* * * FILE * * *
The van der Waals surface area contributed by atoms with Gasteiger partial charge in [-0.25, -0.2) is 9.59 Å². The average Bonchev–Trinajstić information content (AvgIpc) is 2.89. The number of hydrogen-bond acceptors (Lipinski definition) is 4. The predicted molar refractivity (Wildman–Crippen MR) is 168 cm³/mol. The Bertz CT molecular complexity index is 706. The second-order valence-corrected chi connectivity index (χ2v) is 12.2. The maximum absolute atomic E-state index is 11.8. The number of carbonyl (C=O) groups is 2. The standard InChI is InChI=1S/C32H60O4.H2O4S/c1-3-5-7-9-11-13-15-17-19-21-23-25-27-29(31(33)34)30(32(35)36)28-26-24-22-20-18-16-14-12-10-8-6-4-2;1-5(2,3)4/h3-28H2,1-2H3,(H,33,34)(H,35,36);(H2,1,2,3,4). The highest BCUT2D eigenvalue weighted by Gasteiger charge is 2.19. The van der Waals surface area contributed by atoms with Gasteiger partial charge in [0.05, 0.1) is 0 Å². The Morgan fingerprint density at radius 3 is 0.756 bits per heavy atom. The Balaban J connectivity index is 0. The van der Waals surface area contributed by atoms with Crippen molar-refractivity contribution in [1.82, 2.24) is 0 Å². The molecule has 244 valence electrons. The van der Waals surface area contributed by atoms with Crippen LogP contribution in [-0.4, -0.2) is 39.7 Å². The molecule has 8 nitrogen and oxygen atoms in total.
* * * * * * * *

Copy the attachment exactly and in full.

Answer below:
The van der Waals surface area contributed by atoms with Gasteiger partial charge in [-0.25, -0.2) is 9.59 Å². The average Bonchev–Trinajstić information content (AvgIpc) is 2.89. The number of hydrogen-bond acceptors (Lipinski definition) is 4. The predicted molar refractivity (Wildman–Crippen MR) is 168 cm³/mol. The Bertz CT molecular complexity index is 706. The second-order valence-corrected chi connectivity index (χ2v) is 12.2. The maximum absolute atomic E-state index is 11.8. The number of carbonyl (C=O) groups is 2. The standard InChI is InChI=1S/C32H60O4.H2O4S/c1-3-5-7-9-11-13-15-17-19-21-23-25-27-29(31(33)34)30(32(35)36)28-26-24-22-20-18-16-14-12-10-8-6-4-2;1-5(2,3)4/h3-28H2,1-2H3,(H,33,34)(H,35,36);(H2,1,2,3,4). The highest BCUT2D eigenvalue weighted by Gasteiger charge is 2.19. The van der Waals surface area contributed by atoms with Gasteiger partial charge in [0.05, 0.1) is 0 Å². The Morgan fingerprint density at radius 3 is 0.756 bits per heavy atom. The Balaban J connectivity index is 0. The van der Waals surface area contributed by atoms with Crippen molar-refractivity contribution in [1.82, 2.24) is 0 Å². The molecule has 244 valence electrons. The van der Waals surface area contributed by atoms with Crippen LogP contribution in [-0.4, -0.2) is 39.7 Å². The molecule has 8 nitrogen and oxygen atoms in total.